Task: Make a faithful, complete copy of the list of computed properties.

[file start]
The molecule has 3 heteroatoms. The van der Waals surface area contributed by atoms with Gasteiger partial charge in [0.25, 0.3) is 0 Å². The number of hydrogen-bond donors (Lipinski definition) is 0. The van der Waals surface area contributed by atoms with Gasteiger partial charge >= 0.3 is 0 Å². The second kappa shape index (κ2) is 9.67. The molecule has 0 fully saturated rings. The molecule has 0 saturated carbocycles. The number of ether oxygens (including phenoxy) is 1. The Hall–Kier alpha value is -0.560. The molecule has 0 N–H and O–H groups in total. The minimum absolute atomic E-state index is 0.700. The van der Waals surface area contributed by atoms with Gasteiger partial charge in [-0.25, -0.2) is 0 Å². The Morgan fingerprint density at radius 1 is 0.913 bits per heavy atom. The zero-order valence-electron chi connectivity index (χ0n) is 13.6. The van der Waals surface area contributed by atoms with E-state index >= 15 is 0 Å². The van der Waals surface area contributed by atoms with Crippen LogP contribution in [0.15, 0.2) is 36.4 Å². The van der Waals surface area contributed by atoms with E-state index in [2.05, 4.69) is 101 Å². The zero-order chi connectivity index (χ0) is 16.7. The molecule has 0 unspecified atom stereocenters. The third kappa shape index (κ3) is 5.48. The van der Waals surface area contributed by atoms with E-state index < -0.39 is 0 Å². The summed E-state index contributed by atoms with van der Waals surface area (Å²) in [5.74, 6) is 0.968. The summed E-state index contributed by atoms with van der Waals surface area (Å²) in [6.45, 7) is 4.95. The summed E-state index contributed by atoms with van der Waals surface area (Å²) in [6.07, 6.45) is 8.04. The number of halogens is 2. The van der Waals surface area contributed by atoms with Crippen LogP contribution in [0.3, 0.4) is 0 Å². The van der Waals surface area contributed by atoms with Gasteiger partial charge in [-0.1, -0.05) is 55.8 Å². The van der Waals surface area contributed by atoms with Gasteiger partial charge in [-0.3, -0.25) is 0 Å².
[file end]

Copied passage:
The molecule has 3 heteroatoms. The van der Waals surface area contributed by atoms with Gasteiger partial charge in [0.25, 0.3) is 0 Å². The number of hydrogen-bond donors (Lipinski definition) is 0. The van der Waals surface area contributed by atoms with Gasteiger partial charge >= 0.3 is 0 Å². The second kappa shape index (κ2) is 9.67. The molecule has 0 fully saturated rings. The molecule has 0 saturated carbocycles. The number of ether oxygens (including phenoxy) is 1. The Hall–Kier alpha value is -0.560. The molecule has 0 N–H and O–H groups in total. The minimum absolute atomic E-state index is 0.700. The van der Waals surface area contributed by atoms with Gasteiger partial charge in [-0.25, -0.2) is 0 Å². The Morgan fingerprint density at radius 1 is 0.913 bits per heavy atom. The zero-order valence-electron chi connectivity index (χ0n) is 13.6. The van der Waals surface area contributed by atoms with E-state index >= 15 is 0 Å². The van der Waals surface area contributed by atoms with Crippen LogP contribution in [0.15, 0.2) is 36.4 Å². The van der Waals surface area contributed by atoms with E-state index in [2.05, 4.69) is 101 Å². The zero-order chi connectivity index (χ0) is 16.7. The molecule has 0 unspecified atom stereocenters. The third kappa shape index (κ3) is 5.48. The van der Waals surface area contributed by atoms with E-state index < -0.39 is 0 Å². The summed E-state index contributed by atoms with van der Waals surface area (Å²) in [5.74, 6) is 0.968. The summed E-state index contributed by atoms with van der Waals surface area (Å²) in [6.45, 7) is 4.95. The summed E-state index contributed by atoms with van der Waals surface area (Å²) in [6.07, 6.45) is 8.04. The number of halogens is 2. The van der Waals surface area contributed by atoms with Crippen LogP contribution in [0.3, 0.4) is 0 Å². The van der Waals surface area contributed by atoms with Gasteiger partial charge in [-0.1, -0.05) is 55.8 Å². The van der Waals surface area contributed by atoms with Gasteiger partial charge in [-0.3, -0.25) is 0 Å².